The number one reason for many Bahamians’ neglect of dental care is their fear of dentists. Also, patients develop nervousness about their dental appointments or suffer from a very sensitive gag reflex. These avoidances cause severe neglect, suffering and painful consequences.
In this column, sedation dentistry and its benefits will be addressed.
Sedation dentistry focuses on managing dental phobia, and relieving stress and pain through some form of sedation. The three types of sedation dentistry are nitrous oxide sedation (laughing gas), oral sedation (take a pill or drink a liquid) or IV sedation (sedation induced by medication attached to your veins). All three methods have their place within sedation dentistry, but your medical history and other factors will determine the right choice for you.
Nitrous oxide (laughing gas)
Nitrous oxide is a safe alternative for children and adults. Patients are aware and awake during the procedure.
If a patient has a dental phobia, your dentist may recommend laughing gas to promote relaxation. It only takes a few moments for the laughing gas to start working.
Unlike other types of sedation dentistry, laughing gas is quick to wear off. This means that you’ll be able to drive yourself home or return to work. If your child had laughing gas, they’ll be able to return to school after their appointment.
Laughing gas is a safe and predictable solution for dental fear. It can be used during teeth cleaning and any other procedures.
Getting very relaxed during a dental appointment could be as easy as taking a pill.
Your dentist will write a prescription for oral (pill) sedation. Since oral sedation makes you feel drowsy, you’ll also need someone to drive you to and from the office.
If your child receives oral sedation, you’ll need to keep them home after their appointment. You’ll need to supervise your child for the rest of the day while the medication wears off.
Taking the pill approximately one to two hours prior to the procedure allows time for the proper dental care to be administered, which contributes to a healthy smile.
Oral sedation is not sleep dentistry because you are still awake during the procedure. Using a pill puts you in a deeply relaxed state such that you are still able to follow commands.
In IV sedation dentistry, an IV line is inserted into a vein in your arm. The IV line provides a steady flow of medication. You would then experience a slight unconscious state.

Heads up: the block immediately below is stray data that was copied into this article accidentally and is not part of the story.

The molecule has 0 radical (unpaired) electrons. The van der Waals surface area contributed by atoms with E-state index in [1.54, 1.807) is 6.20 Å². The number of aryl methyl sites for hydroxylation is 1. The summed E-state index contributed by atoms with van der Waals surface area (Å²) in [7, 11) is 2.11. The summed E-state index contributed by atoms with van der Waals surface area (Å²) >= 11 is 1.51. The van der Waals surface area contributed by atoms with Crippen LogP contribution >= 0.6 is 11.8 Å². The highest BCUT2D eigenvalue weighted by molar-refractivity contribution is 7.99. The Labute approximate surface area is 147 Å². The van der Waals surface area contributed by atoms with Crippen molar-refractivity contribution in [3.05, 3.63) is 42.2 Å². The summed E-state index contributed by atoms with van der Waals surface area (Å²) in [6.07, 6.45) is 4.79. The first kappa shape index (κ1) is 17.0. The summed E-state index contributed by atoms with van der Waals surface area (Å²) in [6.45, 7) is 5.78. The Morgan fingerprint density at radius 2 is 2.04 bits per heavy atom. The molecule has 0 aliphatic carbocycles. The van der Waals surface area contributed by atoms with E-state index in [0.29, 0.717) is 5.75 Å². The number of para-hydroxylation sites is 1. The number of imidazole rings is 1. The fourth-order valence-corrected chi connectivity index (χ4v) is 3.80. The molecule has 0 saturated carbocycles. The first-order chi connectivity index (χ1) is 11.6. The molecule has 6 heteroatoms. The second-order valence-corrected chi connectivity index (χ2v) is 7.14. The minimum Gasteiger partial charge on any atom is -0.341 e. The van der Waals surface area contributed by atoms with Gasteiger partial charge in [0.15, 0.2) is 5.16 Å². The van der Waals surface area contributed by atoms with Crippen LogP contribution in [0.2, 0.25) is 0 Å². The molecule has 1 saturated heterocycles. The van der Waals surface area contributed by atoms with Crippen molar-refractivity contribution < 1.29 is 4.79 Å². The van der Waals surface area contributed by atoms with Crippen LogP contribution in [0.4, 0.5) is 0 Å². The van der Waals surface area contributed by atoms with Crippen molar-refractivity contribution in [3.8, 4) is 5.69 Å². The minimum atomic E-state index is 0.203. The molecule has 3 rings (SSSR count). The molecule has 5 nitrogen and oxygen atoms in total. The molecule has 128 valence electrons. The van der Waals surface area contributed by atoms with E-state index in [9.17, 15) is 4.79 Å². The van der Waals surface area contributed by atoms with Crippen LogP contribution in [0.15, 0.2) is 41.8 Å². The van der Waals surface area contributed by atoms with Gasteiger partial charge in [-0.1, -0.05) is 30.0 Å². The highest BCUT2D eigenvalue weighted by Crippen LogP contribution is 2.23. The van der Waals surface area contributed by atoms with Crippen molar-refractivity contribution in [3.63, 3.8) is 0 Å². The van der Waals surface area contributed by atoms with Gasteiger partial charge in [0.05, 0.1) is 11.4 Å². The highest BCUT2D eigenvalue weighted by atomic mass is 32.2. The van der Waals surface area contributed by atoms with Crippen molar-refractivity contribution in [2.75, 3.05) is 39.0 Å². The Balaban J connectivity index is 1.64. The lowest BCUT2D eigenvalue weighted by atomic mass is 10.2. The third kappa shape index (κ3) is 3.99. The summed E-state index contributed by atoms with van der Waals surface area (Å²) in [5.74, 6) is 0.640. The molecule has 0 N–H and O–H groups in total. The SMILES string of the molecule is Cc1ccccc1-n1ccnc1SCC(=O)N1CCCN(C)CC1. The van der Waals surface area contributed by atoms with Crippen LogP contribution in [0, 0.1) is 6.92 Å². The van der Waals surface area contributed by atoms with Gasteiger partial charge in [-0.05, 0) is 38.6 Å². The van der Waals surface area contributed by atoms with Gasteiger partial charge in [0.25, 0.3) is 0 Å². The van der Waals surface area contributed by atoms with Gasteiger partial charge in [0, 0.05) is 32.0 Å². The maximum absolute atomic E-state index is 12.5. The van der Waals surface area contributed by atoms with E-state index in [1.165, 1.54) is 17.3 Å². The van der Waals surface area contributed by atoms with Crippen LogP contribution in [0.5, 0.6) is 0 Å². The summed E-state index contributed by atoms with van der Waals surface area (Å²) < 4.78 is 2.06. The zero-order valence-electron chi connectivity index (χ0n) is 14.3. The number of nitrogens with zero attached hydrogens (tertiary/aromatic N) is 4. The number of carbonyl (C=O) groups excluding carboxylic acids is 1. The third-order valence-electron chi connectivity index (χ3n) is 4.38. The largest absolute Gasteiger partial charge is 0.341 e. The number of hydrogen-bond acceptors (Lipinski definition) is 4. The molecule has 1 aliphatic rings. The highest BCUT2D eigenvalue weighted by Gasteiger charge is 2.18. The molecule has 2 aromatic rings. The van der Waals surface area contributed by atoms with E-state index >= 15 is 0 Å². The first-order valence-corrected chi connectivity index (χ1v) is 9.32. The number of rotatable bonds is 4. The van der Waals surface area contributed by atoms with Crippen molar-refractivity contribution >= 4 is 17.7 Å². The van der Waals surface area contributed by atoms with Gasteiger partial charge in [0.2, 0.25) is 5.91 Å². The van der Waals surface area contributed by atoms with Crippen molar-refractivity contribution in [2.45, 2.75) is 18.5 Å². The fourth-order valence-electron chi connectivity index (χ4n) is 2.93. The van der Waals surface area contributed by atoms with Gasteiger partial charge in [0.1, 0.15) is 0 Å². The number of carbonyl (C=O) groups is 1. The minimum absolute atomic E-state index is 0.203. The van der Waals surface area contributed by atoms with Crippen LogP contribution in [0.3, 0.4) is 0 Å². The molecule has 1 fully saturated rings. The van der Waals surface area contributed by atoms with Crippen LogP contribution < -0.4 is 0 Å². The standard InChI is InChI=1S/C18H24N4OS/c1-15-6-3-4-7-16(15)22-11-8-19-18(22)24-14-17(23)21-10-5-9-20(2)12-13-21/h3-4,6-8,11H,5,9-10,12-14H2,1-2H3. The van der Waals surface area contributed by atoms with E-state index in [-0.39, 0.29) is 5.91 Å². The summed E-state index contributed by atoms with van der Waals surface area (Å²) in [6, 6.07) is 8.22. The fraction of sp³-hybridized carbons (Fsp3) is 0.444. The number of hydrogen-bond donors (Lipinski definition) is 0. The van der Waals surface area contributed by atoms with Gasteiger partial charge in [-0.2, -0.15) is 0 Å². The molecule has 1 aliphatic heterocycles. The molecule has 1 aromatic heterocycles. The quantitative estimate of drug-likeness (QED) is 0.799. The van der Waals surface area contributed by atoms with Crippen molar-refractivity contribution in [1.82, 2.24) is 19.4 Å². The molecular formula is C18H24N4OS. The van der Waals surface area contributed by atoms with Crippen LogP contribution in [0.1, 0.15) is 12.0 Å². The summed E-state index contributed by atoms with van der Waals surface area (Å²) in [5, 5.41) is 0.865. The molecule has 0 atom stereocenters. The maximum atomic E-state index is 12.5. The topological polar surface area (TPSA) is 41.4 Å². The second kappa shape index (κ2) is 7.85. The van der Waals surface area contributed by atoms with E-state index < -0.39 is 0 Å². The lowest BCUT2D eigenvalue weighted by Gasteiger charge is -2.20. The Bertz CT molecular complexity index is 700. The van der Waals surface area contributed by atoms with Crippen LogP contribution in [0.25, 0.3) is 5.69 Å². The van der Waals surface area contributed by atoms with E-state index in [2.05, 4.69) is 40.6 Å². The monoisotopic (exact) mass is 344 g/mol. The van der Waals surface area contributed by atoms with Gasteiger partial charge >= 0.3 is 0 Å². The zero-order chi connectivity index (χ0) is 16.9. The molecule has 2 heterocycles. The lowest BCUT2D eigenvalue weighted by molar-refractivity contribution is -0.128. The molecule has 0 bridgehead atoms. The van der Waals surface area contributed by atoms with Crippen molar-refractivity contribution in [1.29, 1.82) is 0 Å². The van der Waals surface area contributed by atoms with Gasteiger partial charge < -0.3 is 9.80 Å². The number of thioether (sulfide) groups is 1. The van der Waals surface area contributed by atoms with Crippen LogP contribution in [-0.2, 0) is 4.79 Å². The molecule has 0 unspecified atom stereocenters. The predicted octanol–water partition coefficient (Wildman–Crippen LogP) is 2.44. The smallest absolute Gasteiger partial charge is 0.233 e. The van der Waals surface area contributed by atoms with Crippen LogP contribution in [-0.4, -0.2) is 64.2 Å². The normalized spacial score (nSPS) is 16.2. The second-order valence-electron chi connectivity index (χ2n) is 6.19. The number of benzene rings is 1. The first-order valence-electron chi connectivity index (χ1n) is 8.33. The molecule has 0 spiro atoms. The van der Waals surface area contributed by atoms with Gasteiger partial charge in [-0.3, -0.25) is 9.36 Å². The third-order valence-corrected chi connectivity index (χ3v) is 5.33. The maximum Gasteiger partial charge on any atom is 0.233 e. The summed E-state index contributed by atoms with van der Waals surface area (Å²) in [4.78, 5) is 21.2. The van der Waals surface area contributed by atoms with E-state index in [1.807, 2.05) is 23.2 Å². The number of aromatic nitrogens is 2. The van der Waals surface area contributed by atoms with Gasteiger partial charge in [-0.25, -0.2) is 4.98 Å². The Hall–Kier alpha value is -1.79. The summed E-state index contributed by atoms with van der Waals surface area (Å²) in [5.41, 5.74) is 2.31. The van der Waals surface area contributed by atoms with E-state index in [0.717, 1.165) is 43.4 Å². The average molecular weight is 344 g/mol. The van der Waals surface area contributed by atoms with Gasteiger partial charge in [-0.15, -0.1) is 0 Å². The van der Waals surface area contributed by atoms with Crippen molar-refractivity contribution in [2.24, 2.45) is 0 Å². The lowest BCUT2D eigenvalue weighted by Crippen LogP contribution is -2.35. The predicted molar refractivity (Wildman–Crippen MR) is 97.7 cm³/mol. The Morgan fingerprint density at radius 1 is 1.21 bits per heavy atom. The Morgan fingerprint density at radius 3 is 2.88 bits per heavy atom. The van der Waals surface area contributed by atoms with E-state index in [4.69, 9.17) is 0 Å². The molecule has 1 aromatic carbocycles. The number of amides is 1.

You can feel safe and secure while in the dentist’s chair, knowing that you are receiving quality dental care without the stress and pain. Your vital signs are monitored to ensure you are breathing properly.
IV sedation is called sleep dentistry or twilight sleep. It is very effective for long procedures or if chronic medical issues prevent one from sitting in the dentist’s chair over long periods. Although IV sedation is considered safe, most procedures are performed in a hospital or surgical center that is fully equipped for the unlikely cases or emergencies. When awakened, one may feel groggy and disoriented. For this reason, you’ll need to arrange for someone to drive you home after the procedure.
Sedation dentistry addresses some of the most common fears that keep people from going to the dentist on a regular basis. As a result, patients are less likely to neglect their oral health or allow oral health problems to worsen, which means drastic dental treatments become necessary.
Don’t let fear or anxiety delay treatment. Whether you need oral or IV sedation, or nitrous oxide sedation your dentist would like to provide the best dental experience.
Sedation dentistry has been a game-changer for many patients to feel confident and calm at their dental appointment.
• Dr. Kendal V.O. Major is the founder and CEO of the Center for Specialized Dentistry, which is a comprehensive family dental practice operating in New Providence and Grand Bahama. He is the first Bahamian specialist in gum diseases and dental implants since 1989. He is also a certified fast braces provider. His practice is located at 89 Collins Avenue, New Providence. He can be contacted at (242) 325-5165 or firstname.lastname@example.org.